Servers

Cracking Open the Adaptec Snap Server 520

Rack mountable server

Rack mountable servers save space and power and are a standard part of most any enterprise communications network. The Adaptec Snap Server 520 is one of the more typical examples of this type of server, so we decided to Crack It Open to see what was inside.

About

Mark Kaelin is a CBS Interactive Senior Editor for TechRepublic. He is the host for the Microsoft Windows and Office blog, the Google in the Enterprise blog, the Five Apps blog and the Big Data Analytics blog.

5 comments
hi-zaki
hi-zaki

Personally, I think that it's either an ethernet controller or part of the Northbridge chipset (although I think that's whats under the green heatsink). I believe that on the 520, gigabit ethernet was standard and dual gigabit nics were an option, and I quote: "Optional dual hot-swappable power supplies, hot-swappable SATA II drives, and dual gigabit Ethernet ports with Ethernet teaming for load balancing and port failover".

scan_25
scan_25

4ram slots and only one used by default. In the slot being used we have a (512MB PC3200 DDR SDRAM 400Mhz ECC Registered Low Profile) stick. So keep that in mind if you chose to add more RAM to the system. We found the need to add more RAM after connection limits and server lockups from users running PST off the NAS.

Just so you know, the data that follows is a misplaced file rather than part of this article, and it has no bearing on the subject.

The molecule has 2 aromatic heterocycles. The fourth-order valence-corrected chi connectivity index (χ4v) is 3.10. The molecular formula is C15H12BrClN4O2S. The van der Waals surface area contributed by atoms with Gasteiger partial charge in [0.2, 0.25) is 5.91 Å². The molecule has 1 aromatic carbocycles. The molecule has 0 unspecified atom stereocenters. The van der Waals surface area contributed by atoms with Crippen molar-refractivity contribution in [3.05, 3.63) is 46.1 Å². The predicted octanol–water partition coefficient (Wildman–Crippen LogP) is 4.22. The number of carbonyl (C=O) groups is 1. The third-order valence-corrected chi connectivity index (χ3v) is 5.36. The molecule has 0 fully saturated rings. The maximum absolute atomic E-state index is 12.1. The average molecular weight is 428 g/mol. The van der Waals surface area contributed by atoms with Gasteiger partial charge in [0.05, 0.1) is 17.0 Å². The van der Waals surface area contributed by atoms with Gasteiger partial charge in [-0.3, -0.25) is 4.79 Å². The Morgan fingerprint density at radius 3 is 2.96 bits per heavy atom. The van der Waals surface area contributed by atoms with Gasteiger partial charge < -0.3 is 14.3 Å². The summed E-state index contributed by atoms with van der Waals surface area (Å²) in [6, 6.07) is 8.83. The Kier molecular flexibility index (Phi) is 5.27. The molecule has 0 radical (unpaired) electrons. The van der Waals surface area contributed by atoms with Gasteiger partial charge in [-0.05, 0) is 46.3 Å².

crazycory9
crazycory9

Picture 4 is not VGA but looks more like a Serial port.

seanferd
seanferd

The images, at original size, are fantastic. Very ... clear. What is up with all that thermal paste? Not that I have any reference for how much paste would go on such a processor. Do they want the actual copper involved, or what? Edit: Strangely enough: Thermal paste issues! http://blogs.zdnet.com/Apple/?p=1662&tag=nl.e622 "Excess thermal paste causing high temps in MacBook Air (updated)"

Ed Spencer
Ed Spencer

Picture 4 IS a serial port. The DB9 connector is typical of a 9 pin serial connection. While VGA is the same 'size' it's a HDDB15 - a high density DB15 connector. The serial connector is for configuration before you have the network set up and is pretty common with network based devices - ala NAS, Routers, Switches, etc.